Is is possible to create a shared folder which is visible to existing users?

I am running JupyterHub through AWS EMR. I have used the API to create users and user groups, I know need to create some shared folders for the groups. I know this is possible with TLJH (Share data with your users — The Littlest JupyterHub v0.1 documentation) but I can’t seem to find the equivalent method for JupyterHub.

Could anyone direct me towards some information on how to create shared folders within a JupyterHub environment hosted on AWS EMR?

These are the docs provided by AWS:

You’ll need to work out how EMR is configuring storage with JupyterHub as it’s not clear from those docs. If no-one here knows the answer you could try contacting AWS support. If you get a reply from them please post the answer here- it might help someone else in the future!

Thanks for the prompt response.

From what I can see, jupyterhub is run through a docker container. The container is configured “to store notebooks and files in the file system on the master node”. There’s not more information than that so I’ve also contacted support to see if they can provide some more context.

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Here’s the response from AWS support, in short, they suggest that a shared folder can be achieved by setting up persistence, its then possible to use the persistent memory in s3 as a shared memory space.

They are still looking into a local shared space. Personally, I think would be preferable as this would allow me to leverage the user and group controls afforded by jupyterHub.

AWS support response:

I understand you running JupyterHub through AWS EMR and need create some shared folders for the groups. Please correct me If I’ve misunderstood.

I first check the link you provided, according their code, they achieve this by creating a directory that accessible to all group users.


The first thing we need ensure is if you storing the notebooks in s3 or from local directory in notebook.
User notebooks and files are saved to the file system on the master node. This is ephemeral storage that does not persist through cluster termination. So we can storage these files to s3 by configuring persistence for notebooks in your cluster with jupyter[1].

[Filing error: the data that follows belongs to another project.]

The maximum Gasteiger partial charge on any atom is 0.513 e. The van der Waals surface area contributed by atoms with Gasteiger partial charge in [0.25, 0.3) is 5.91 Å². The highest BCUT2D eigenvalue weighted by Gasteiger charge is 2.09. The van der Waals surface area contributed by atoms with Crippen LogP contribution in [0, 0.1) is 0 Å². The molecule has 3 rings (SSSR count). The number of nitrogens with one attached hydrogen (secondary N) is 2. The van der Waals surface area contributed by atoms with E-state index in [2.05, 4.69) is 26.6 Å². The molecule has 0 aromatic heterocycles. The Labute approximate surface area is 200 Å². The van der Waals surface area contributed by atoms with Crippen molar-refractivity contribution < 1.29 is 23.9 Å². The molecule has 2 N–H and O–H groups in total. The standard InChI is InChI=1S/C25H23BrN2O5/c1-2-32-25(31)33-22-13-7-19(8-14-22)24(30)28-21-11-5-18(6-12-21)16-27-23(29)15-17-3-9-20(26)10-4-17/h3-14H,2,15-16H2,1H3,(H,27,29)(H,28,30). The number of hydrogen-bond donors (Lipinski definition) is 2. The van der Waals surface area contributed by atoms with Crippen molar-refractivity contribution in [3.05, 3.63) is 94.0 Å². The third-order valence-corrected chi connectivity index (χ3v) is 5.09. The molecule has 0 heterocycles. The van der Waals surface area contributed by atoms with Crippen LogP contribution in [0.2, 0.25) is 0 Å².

If you store files in s3, what we can do is to create shared folder in s3 under “jupyter” folder or any other s3 bucket and use this location to keep the shared files. For example, you can run the below command to copy a notebook from shared location to devuser1’s home directory:
aws s3 cp s3://mybucket/jupyter/shared/note.ipynb

Please note that the IAM role attached to master instance group is used by the jupyterhub users for accessing these s3 objects. It is recommended to allow only read and write permissions to s3 buckets. Please refer [2] under references for more information.

If you save data from local directory and you want to create shared folder in locally, according the steps from TLJH, they create a shared folder to allow all the users to use. I am not familiar with this, so please allow some time for testing this approach.

[1] Configuring persistence for notebooks in Amazon S3

[2] Configure roles in EMR cluster

As a side question, any ideas regarding how to execute root commands in jupyterhub AWS EMR? I wanted to attempt to create the shared folder locally as I did with TLJH but it looks like the admin doesn’t have the permissions to do so and I’m unsure how to access the root account.

That’s also an EMR issue, since the user in question is inside the container. If EMR doesn’t let you execute commands as root (whether inside the container, or using docker exec ... outside), then I think you’re stuck.